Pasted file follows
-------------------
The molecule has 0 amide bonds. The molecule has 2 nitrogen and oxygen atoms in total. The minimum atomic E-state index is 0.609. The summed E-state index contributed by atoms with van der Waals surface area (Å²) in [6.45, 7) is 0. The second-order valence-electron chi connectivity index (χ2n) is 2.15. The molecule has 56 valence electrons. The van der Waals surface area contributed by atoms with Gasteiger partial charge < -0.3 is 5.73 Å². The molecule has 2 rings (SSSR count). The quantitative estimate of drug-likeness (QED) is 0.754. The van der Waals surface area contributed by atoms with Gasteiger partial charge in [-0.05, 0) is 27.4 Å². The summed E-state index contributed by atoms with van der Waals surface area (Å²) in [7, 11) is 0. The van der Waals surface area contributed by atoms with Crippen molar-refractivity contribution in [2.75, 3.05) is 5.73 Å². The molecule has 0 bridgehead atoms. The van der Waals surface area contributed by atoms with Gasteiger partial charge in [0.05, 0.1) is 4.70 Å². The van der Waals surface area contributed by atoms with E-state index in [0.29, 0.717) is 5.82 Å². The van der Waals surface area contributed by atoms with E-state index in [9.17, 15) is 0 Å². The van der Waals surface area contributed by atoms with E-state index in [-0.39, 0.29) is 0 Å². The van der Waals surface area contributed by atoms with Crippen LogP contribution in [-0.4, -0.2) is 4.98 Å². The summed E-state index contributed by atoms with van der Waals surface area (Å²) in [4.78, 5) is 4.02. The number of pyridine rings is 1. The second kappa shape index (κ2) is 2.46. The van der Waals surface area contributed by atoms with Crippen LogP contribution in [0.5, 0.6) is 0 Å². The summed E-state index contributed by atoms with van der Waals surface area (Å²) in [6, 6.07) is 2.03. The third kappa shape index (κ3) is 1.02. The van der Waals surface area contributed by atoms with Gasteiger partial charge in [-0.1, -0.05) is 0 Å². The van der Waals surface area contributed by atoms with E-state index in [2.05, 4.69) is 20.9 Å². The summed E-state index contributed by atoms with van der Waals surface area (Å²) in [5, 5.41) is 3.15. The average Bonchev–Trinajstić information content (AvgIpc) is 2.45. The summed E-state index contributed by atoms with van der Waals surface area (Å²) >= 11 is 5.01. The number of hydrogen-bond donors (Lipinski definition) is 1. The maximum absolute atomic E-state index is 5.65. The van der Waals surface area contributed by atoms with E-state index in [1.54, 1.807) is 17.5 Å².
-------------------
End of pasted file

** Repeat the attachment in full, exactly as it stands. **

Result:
The molecule has 0 amide bonds. The molecule has 2 nitrogen and oxygen atoms in total. The minimum atomic E-state index is 0.609. The summed E-state index contributed by atoms with van der Waals surface area (Å²) in [6.45, 7) is 0. The second-order valence-electron chi connectivity index (χ2n) is 2.15. The molecule has 56 valence electrons. The van der Waals surface area contributed by atoms with Gasteiger partial charge < -0.3 is 5.73 Å². The molecule has 2 rings (SSSR count). The quantitative estimate of drug-likeness (QED) is 0.754. The van der Waals surface area contributed by atoms with Gasteiger partial charge in [-0.05, 0) is 27.4 Å². The summed E-state index contributed by atoms with van der Waals surface area (Å²) in [7, 11) is 0. The van der Waals surface area contributed by atoms with Crippen molar-refractivity contribution in [2.75, 3.05) is 5.73 Å². The molecule has 0 bridgehead atoms. The van der Waals surface area contributed by atoms with Gasteiger partial charge in [0.05, 0.1) is 4.70 Å². The van der Waals surface area contributed by atoms with E-state index in [0.29, 0.717) is 5.82 Å². The van der Waals surface area contributed by atoms with E-state index in [9.17, 15) is 0 Å². The van der Waals surface area contributed by atoms with E-state index in [-0.39, 0.29) is 0 Å². The van der Waals surface area contributed by atoms with Crippen LogP contribution in [-0.4, -0.2) is 4.98 Å². The summed E-state index contributed by atoms with van der Waals surface area (Å²) in [4.78, 5) is 4.02. The number of pyridine rings is 1. The second kappa shape index (κ2) is 2.46. The van der Waals surface area contributed by atoms with Crippen LogP contribution in [0.5, 0.6) is 0 Å². The summed E-state index contributed by atoms with van der Waals surface area (Å²) in [6, 6.07) is 2.03. The third kappa shape index (κ3) is 1.02. The van der Waals surface area contributed by atoms with Gasteiger partial charge in [-0.1, -0.05) is 0 Å². The van der Waals surface area contributed by atoms with E-state index in [2.05, 4.69) is 20.9 Å². The summed E-state index contributed by atoms with van der Waals surface area (Å²) in [5, 5.41) is 3.15. The average Bonchev–Trinajstić information content (AvgIpc) is 2.45. The summed E-state index contributed by atoms with van der Waals surface area (Å²) >= 11 is 5.01. The number of hydrogen-bond donors (Lipinski definition) is 1. The maximum absolute atomic E-state index is 5.65. The van der Waals surface area contributed by atoms with E-state index in [1.54, 1.807) is 17.5 Å².